Smartphones provide access to thousands of apps through online store purchases-Google and Apple enable the user to choose from more than a million apps which includes those for health and fitness (around 1,00,000) as well. Sleep- and sleep hygiene-related apps have been on the forerun to capture people’s hearts with their broad range of functionalities including smart alarm clocks, sleep aids, sound recording while sleeping and sleep analysis. There are even some trying to figure out heavy snoring and obstructive sleep apnea which can lead to stroke in due course. But there is a lingering doubt on the accuracy of these products as we are coming to conclusions regarding our health and precision is extremely important in such situations. We have various studies analysing the efficiency of sleep trackers with medical devices comparing sleep metrics that include total sleep time (TST), wake after sleep onset (WASO), sleep efficiency (SE) and different sleep stages (light sleep, deep sleep and rapid eye movement (REM) sleep). Results show that while some models overestimated sleep and some underestimated wakefulness recent models show accurate TST and SE but don’t perform equally with respect to sleep stages. None of the devices allow people to gain access to the exact mechanism used to measure sleep quality but it is observed that many of them rely on 3-axis accelerometers that convert information into an activity count to fetch desired numbers. Activity count measurements are input into algorithms that help in understanding whether the person is awake or asleep.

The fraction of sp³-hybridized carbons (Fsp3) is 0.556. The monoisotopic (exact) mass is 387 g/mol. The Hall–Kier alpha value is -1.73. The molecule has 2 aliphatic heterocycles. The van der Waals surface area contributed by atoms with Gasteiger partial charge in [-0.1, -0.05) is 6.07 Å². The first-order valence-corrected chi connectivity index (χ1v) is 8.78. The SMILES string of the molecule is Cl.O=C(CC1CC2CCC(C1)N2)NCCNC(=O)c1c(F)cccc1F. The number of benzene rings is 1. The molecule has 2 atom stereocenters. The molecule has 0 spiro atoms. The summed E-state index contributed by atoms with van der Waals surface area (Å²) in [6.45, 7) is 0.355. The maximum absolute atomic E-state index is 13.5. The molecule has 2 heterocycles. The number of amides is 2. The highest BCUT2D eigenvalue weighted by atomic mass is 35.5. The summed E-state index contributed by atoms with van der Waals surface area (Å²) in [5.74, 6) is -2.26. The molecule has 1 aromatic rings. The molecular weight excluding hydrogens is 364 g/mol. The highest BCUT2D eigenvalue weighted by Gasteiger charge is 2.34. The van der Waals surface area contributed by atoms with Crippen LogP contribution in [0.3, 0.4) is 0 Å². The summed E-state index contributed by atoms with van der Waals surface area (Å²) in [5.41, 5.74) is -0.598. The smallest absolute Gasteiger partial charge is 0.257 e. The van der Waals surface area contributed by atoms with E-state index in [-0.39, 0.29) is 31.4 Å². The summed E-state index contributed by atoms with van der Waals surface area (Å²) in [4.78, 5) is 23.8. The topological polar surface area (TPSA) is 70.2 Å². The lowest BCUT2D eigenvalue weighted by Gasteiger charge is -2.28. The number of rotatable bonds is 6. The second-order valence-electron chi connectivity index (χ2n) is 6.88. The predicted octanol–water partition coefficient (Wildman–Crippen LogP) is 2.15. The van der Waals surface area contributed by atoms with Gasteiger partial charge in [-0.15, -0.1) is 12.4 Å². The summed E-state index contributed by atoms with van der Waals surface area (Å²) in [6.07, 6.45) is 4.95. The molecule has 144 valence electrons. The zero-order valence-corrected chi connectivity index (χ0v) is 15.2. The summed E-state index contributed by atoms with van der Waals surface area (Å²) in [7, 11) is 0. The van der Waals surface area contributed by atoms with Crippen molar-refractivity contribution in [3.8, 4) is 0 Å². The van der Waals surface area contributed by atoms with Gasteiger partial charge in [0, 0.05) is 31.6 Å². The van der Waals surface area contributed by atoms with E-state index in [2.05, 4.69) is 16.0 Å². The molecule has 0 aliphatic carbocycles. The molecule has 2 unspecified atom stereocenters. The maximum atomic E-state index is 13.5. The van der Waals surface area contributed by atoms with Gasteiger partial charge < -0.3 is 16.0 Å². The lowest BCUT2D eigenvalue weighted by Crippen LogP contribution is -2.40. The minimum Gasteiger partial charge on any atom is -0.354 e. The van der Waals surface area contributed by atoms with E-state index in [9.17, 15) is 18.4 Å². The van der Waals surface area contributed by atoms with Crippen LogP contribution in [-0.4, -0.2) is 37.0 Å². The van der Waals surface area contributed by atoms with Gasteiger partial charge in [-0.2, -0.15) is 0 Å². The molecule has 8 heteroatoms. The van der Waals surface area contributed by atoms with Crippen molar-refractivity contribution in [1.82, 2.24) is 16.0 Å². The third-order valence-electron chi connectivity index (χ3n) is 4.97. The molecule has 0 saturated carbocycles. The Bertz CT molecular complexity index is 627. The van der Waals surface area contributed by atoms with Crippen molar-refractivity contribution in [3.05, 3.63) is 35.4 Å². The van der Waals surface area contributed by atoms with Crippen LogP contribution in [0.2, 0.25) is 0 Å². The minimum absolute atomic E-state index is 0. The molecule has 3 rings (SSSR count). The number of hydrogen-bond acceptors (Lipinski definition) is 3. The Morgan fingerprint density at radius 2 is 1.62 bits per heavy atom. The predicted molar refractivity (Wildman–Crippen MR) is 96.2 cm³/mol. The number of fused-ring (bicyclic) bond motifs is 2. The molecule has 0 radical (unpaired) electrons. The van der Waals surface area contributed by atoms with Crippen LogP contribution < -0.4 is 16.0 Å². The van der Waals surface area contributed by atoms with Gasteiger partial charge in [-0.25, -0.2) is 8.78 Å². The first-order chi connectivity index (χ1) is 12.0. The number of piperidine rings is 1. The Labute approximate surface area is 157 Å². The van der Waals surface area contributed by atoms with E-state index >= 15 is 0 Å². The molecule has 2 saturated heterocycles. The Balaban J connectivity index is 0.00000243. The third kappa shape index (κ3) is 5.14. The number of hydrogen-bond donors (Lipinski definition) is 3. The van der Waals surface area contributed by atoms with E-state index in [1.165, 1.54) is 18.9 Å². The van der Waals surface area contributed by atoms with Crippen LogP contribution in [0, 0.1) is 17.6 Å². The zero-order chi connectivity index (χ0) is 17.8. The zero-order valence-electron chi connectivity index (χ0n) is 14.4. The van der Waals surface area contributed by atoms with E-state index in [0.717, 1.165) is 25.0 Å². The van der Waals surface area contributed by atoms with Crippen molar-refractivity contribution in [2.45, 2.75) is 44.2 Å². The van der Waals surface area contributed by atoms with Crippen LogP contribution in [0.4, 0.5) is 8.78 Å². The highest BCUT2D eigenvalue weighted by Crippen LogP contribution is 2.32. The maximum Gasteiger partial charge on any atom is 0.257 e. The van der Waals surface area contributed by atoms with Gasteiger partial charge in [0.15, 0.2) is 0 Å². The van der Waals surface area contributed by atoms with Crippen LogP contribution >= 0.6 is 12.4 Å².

Accuracy of Fitbit Wristbands
The study included 28 participants who were selected based on various grounds. All of them were above 18 years of age and agreed to the installation of the Fitbit app on their mobile. They were shown how to synchronize the app with the Fitbit device. They were provided with various items (Fitbit Charge 2, medical device called Sleep Scope, electrodes, chargers and manuals) for data collection and were asked to fill a PSQI questionnaire to measure sleep quality. PSQI is an instrument used to assess sleep quality over the past month and a value ≥5 denotes poor sleep quality. The participants measured sleep using both devices for 3 nights in their homes. All of them wore the Fitbit device on the nondominant hand.